Developing markets (also sometimes referred to as emerging markets) are markets that are working toward becoming advanced economies. While there is no formally, agreed upon list of which countries are considered developing markets, numerous international organizations, such as the World Bank and World Trade Organization, generate their own lists.

Developing markets can present attractive returns and international diversification for investors. These markets also present unique risks that investors must consider including political, currency, liquidity and institutional risk. These unique risks are in addition to risks more familiar to investors such as market, firm and credit risk.

Political Risk

Political risk relates to risks resulting from a change in government or government policies that can negatively impact an investment. Political risk is quite broad and captures events such as legislative changes, trade agreements, investment legislation, labor laws, coups, terrorism, war and political elections. Political risk increases as the investment time horizon becomes longer because it is harder to predict political risks further out in the future. Also, the further out in the future, the greater the probability there will be a political event that can negatively affect an investment.

Mitigating political risk can be quite challenging. Investors can attempt to mitigate political risk using diversification—by investing in multiple different countries, a negative political event in one country will only impact a portion of the investor’s total portfolio. This strategy can fail if there is significant spillover in political risk from one country to another such as from an international conflict.

Currency Risk

Currency risk (sometimes also called foreign exchange risk) is the risk that a movement in the exchange rate will negatively impact the investor's return. Developing markets are particularly susceptible to exchange rate volatility, and therefore, they present a larger currency risk than more stable currencies.

Investors can attempt to mitigate currency risk through hedging mechanisms, but these are not always available for all developing markets. Currency hedging typically is accomplished using futures contracts, forwards contracts or options that provide an investor with a set exchange rate at a time in the future. Some investors will choose not to mitigate currency risk either because it is too expensive, or they believe the exchange rate will move in their favor. Investing with no hedging mechanism is known as a naked position and results in larger potential gains and losses than a covered position utilizing hedging.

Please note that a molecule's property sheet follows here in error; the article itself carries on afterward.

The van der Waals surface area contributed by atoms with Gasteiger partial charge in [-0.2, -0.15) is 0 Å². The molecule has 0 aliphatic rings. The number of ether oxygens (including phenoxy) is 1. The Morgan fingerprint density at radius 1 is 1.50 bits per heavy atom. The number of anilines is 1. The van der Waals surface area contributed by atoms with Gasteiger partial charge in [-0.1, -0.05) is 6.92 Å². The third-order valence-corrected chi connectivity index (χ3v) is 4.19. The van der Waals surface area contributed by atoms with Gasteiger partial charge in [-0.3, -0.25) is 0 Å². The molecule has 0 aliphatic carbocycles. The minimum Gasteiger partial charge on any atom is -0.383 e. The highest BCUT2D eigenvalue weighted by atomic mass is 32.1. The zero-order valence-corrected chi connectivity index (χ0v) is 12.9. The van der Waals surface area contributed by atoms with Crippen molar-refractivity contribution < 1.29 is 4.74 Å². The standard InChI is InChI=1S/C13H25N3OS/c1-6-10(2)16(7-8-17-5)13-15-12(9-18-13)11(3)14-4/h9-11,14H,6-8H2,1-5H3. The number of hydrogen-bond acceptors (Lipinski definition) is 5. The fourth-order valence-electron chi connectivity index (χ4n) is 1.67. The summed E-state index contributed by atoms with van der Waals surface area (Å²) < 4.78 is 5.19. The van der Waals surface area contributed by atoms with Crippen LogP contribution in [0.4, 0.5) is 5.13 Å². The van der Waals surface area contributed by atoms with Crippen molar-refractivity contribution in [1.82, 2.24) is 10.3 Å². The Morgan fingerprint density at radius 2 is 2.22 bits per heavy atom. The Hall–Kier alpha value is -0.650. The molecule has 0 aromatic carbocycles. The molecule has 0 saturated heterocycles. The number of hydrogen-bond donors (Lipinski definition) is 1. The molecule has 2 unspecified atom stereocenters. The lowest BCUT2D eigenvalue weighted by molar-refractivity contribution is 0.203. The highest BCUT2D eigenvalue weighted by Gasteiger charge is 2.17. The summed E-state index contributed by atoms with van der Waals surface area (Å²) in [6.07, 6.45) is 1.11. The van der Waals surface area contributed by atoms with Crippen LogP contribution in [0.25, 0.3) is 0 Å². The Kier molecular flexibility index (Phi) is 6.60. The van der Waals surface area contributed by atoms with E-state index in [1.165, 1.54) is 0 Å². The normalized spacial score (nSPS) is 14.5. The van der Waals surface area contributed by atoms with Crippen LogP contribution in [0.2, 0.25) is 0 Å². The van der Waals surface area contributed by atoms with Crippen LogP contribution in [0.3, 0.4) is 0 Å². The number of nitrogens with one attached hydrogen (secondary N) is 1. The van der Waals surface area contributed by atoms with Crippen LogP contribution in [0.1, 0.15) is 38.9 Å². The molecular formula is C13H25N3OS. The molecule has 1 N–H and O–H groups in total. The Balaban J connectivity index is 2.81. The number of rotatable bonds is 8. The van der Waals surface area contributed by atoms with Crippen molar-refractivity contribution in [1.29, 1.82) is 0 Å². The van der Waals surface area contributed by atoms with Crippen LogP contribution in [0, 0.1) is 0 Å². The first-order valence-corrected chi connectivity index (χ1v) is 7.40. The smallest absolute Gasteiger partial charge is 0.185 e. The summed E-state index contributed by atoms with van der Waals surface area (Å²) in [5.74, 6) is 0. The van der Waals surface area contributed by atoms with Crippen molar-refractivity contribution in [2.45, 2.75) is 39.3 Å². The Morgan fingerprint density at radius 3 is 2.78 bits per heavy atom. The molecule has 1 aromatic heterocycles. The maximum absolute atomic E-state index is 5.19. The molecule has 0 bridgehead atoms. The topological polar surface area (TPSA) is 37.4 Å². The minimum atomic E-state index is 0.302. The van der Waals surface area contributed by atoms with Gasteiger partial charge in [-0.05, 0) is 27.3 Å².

Liquidity Risk

Liquidity risk is the risk that an investment will be difficult to exit and convert to currency. This risk is present when there are few buyers and sellers in a market, resulting in larger bid-ask spreads. In illiquid markets, investors may have to continually decrease their selling price until they find a willing buyer. In extreme scenarios, there may be no buyers at any price.

This risk can be elevated in developing markets as equity and debt secondary markets are often not as liquid as developed markets. Investors looking to mitigate liquidity risk should look for investments that have significant and consistent trading volume. Investors may also want to understand how foreign exchanges operate and particularly the role of market makers.

Institutional Risk

Institutional risk is the risk related to standards and regulations of capital markets in developing countries. For example, developing countries’ capital markets may have less stringent accounting standards, less robust regulatory oversight and weak enforcement of insider trading.

While institutional risk is difficult to mitigate, there are some steps investors can take. Investors will want to educate themselves regarding the regulatory, accounting, and insider trading environment of the markets in which they plan to invest, allowing investors to completely avoid markets they deem too risky. Investors may also want to consider who the investee’s auditing firm is. It is best to go with large, well-regarded, international auditing firms.

The Bottom Line

Developing markets can provide investors with attractive growth potential and diversification opportunities. Investors will want to study and understand the increased risks associated with investments into emerging markets. Investors must decide to attempt to mitigate some of the risks or understand and accept the risks of these investments. (Read more on emerging markets, here: Emerging Markets: Analyzing Colombia's GDP.)

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